Tuesday, November 26, 2019

Wine Geeks: How to Relax Over the Long Holiday Weekend—Watch Fungi and Wonder About Their Influence on Wine

The weather's cold. It's time for a fire and a feast. And the warmth of the boobtube?

Many of us will have a little leisure time this coming week (after Thursday) and look for some kickback time - possibly spent on a screen.

I can recommend a few fun options.


The movie Fantastic Fungi is now in (obscure, art) movie theaters in the Bay Area and maybe where you live. I saw it this weekend at the delightfully quirky New Parkway Theater in Oakland where it's playing until Nov. 28. It's also going to the Roxie in SF. 

“Louie Schwartzberg’s lightly informative, delightfully kooky documentary, “Fantastic Fungi,” offers nothing less than a model for planetary survival.” NY Times Review

“Schwartzberg’s film quickly proves to be one of the year’s most mind-blowing, soul-cleansing and yes, immensely entertaining triumphs.” - Roger Ebert

Yes, you can take the whole family, including visiting relatives. The time lapse action will entertain them all. And you.

After the film, which is mind blowing and FUN, you may find your appetite has simply been whet. Not satisfied? Move on to...


Genius researcher and explainer Paul Stamets has a lot of great YouTube talks (including TED talks) but to my mind, the best one by far is the one he gave at EcoFarm in 2017, just two short years ago. You will see just how much radically inspiring, super cool scientific discoveries he's been making about mushrooms.

One example is saving the bees with fungi. Yes, saving the bees.

Yes, there's fun stuff about magic mushrooms, but the magic of mushrooms goes so much further than even what Timothy Leary and the Terence and Dennis McKenna experienced.

Find out what I'm talking about in Stamets' talk. One example: antiviral properties in mushrooms that inspired the Dept. of Homeland Security in a post 9-11 world to give grant money to study Stamets' mushroom collection where it was discovered that out of 200,000 antivirals, one mushroom compound proved the most effective way of combatting potential bioterrorism. Or the largest network of fungi—in Oregon—that covers four square miles.

Stamets' latest research probes ways to save the bees, and succeeds in using mushroom extracts to kill off the varroa mites infecting and killing bee colonies. There's hope!

After watching these videos, the next morning it became clear to me what is happening in biodynamics is that the cow poop aged in cowhorns decomposes with the help of fungi. The powdery substance that emerges after six months is teeming with fungi.

Who knows: it may turn out that the sole reason that the tea known as 500 (a solution of the thoroughly decomposed poop) works is that it is an effective way of spreading an awesome antiviral (fungi) on the vines.

Who needs chemical fungicides when nature's are at work?

It also means we should be re-examining the impacts of using chemical fungicides: are they killing off the useful fungi deep in the soil that's pulling those minerals out of the rock layer and into the vines? Now I want to know more about arbuscular mycorrhizal fungi, which a friend told me about today, and its role in grapevine soil.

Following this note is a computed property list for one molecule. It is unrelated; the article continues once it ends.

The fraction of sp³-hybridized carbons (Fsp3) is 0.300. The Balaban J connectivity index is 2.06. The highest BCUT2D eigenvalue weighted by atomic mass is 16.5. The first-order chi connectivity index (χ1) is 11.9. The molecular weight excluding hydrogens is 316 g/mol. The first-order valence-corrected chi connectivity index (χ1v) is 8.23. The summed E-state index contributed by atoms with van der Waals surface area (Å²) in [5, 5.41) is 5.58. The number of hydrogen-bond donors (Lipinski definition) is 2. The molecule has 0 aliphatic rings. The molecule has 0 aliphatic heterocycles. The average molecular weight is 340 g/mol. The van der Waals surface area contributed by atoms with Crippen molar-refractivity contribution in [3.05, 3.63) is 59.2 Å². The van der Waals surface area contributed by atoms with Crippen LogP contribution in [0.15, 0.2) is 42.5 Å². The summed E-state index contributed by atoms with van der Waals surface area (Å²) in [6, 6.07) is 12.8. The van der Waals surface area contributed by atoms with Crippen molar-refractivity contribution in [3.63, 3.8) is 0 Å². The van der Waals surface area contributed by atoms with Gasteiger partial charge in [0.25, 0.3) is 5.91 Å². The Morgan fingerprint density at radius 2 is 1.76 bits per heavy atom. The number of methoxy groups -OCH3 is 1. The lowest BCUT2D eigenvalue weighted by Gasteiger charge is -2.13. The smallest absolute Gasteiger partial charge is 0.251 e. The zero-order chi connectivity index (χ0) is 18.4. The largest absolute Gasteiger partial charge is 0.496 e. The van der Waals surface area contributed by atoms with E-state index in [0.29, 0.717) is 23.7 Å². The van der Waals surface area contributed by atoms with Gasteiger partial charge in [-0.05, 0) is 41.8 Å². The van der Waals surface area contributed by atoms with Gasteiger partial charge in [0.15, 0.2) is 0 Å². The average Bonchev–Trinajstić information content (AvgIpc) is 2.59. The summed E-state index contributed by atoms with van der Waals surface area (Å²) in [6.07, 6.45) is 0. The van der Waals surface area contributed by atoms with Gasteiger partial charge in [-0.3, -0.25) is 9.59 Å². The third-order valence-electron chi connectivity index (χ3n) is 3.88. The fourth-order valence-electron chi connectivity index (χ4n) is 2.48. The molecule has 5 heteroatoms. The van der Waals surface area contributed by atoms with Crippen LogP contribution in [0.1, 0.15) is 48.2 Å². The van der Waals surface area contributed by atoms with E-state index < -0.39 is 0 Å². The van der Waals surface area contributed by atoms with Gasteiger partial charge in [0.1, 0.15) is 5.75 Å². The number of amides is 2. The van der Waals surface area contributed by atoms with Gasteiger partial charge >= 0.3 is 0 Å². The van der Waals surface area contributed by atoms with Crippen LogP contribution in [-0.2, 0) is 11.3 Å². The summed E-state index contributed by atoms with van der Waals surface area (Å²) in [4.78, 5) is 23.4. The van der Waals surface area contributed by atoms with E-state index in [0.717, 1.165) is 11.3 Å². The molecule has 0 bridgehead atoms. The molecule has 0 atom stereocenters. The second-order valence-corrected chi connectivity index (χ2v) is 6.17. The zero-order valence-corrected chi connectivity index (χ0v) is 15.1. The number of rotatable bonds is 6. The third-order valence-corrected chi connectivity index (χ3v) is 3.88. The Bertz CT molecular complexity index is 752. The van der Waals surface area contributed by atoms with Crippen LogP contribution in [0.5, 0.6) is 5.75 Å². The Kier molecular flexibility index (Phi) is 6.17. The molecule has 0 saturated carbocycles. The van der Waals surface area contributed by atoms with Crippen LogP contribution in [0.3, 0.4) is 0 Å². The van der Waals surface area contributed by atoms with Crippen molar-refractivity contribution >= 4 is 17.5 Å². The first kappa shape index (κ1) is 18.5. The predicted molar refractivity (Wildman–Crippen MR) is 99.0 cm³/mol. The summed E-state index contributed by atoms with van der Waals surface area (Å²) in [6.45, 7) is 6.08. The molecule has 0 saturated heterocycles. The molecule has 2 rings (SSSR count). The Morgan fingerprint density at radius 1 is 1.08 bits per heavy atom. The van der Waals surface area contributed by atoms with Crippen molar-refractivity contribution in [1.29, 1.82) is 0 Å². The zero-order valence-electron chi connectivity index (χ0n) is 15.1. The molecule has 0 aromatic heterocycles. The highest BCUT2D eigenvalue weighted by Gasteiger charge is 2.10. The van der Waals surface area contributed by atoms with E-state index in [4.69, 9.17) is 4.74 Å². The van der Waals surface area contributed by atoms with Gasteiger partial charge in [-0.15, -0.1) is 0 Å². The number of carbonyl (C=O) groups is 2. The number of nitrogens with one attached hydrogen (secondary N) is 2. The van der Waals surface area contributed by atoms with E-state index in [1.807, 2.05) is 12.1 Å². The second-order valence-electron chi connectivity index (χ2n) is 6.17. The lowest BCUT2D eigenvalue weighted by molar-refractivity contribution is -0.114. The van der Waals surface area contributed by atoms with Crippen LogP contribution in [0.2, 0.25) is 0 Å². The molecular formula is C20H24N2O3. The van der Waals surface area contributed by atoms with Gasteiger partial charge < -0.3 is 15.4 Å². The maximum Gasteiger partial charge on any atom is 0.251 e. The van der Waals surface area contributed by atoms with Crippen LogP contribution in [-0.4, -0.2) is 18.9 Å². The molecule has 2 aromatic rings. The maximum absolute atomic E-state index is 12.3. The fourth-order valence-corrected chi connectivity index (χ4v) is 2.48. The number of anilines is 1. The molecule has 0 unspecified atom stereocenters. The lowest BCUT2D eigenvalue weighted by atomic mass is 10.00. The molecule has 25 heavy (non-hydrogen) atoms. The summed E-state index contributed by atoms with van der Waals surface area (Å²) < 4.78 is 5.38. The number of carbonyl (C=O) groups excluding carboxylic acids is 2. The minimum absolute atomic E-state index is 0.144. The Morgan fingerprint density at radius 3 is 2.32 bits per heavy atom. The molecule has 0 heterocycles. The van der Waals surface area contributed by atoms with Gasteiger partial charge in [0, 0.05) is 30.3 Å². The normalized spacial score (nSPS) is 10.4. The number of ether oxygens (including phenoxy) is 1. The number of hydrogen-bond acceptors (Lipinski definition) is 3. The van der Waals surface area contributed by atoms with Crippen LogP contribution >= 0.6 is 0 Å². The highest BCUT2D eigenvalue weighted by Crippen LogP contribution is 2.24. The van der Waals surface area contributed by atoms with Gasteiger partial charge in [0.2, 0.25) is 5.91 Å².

Do we know which precise fungi are in 500? It would be likely that it varies from farm to farm, and yet...do we know? Where's the research?

Was the specificity of the instructions for making 500 an attempt to control the process so certain fungi would appear?

Stamets goes on to talk about how the red bellied polypore mushroom degrade pesticides, including DDT.

Today, I walked out into my yard where there are four giant eucalyptus trees and for the first time, one of them had a mushroom at the base of it. (Rain had not started yet at that point).     

Are mushrooms ready to tell their story?

Saturday, November 2, 2019

Organic Champagne?! Mais Oui! French Group Proudly Flaunts Their Eco-Cred, Dispelling the "Organic Wine Stigma"

Morgane Fleury of Champagne Fleury, the oldest biodynamic grower in Champagne,
at the San Francisco tasting organized by the Association des Champagnes Biologiques.
She also runs a wine shop in Paris, Ma Cave Fleury, carrying her family's wines.
France's vintners have embraced organic wine growing and certification in far more vast numbers than U.S. producers, but there's big divide between those who make fine wines and those who make lower priced, table wines in how the groups talk about organics.

Overall, the table wine producers from Languedoc-Roussillon and other regions are happy to put the Ecocert (organic certifier in France) logo on their bottles and exhibit at Millesieme Bio, but fine wine producers with certified organic vines in Bordeaux, Burgundy, the Rhone and elsewhere haven't been so enthusiastic about waving their organic flags. (The situation is the same here in the U.S. Substitute Mendocino for Languedoc-Roussillon for the table wines and Napa/Sonoma for the fine wines).

Now comes a vanguard--what a breath of fresh air--an organized, proud and effervescent gang of organic Champagne producers.

Vincent Couche was the first Champagne grower and one of the first vintners in Champagne to become biodynamic
Grower champagne, or terroir champagne (probably a more accurate term) flourishes in the margins of the Champagne region but not all producers are working organically and fewer still certify or bottle label their organic certification. (The same is true of producers in the U.S. In Napa, out of 50 wineries with certified organic vines making at least one wine solely from certified grapes, only 10 label their organic certification on the back label).

No other organic fine wine producers have risen to the organic communications challenge, proudly declaring the benefits of organic and exhibiting as a group.